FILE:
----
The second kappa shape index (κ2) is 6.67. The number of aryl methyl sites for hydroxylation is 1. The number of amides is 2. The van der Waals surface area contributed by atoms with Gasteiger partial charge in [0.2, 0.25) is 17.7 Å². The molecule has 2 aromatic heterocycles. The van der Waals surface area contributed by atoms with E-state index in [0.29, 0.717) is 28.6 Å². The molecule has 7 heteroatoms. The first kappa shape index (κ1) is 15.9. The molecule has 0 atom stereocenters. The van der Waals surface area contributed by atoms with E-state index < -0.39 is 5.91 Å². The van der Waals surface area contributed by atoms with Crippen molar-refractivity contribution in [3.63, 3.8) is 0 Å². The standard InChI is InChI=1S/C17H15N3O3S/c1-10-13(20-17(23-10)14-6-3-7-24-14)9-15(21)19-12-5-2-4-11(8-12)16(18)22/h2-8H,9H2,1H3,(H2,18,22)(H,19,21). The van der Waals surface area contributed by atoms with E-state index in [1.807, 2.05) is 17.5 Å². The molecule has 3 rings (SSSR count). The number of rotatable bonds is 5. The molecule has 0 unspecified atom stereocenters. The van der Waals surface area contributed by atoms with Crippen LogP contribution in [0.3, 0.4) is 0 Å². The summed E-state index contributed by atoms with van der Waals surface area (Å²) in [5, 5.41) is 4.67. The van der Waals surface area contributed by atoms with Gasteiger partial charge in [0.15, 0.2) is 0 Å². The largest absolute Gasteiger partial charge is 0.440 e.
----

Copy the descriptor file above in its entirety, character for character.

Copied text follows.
The second kappa shape index (κ2) is 6.67. The number of aryl methyl sites for hydroxylation is 1. The number of amides is 2. The van der Waals surface area contributed by atoms with Gasteiger partial charge in [0.2, 0.25) is 17.7 Å². The molecule has 2 aromatic heterocycles. The van der Waals surface area contributed by atoms with E-state index in [0.29, 0.717) is 28.6 Å². The molecule has 7 heteroatoms. The first kappa shape index (κ1) is 15.9. The molecule has 0 atom stereocenters. The van der Waals surface area contributed by atoms with E-state index < -0.39 is 5.91 Å². The van der Waals surface area contributed by atoms with Crippen molar-refractivity contribution in [3.63, 3.8) is 0 Å². The standard InChI is InChI=1S/C17H15N3O3S/c1-10-13(20-17(23-10)14-6-3-7-24-14)9-15(21)19-12-5-2-4-11(8-12)16(18)22/h2-8H,9H2,1H3,(H2,18,22)(H,19,21). The van der Waals surface area contributed by atoms with E-state index in [1.807, 2.05) is 17.5 Å². The molecule has 3 rings (SSSR count). The number of rotatable bonds is 5. The molecule has 0 unspecified atom stereocenters. The van der Waals surface area contributed by atoms with Crippen LogP contribution in [0.3, 0.4) is 0 Å². The summed E-state index contributed by atoms with van der Waals surface area (Å²) in [5, 5.41) is 4.67. The van der Waals surface area contributed by atoms with Gasteiger partial charge in [0.15, 0.2) is 0 Å². The largest absolute Gasteiger partial charge is 0.440 e.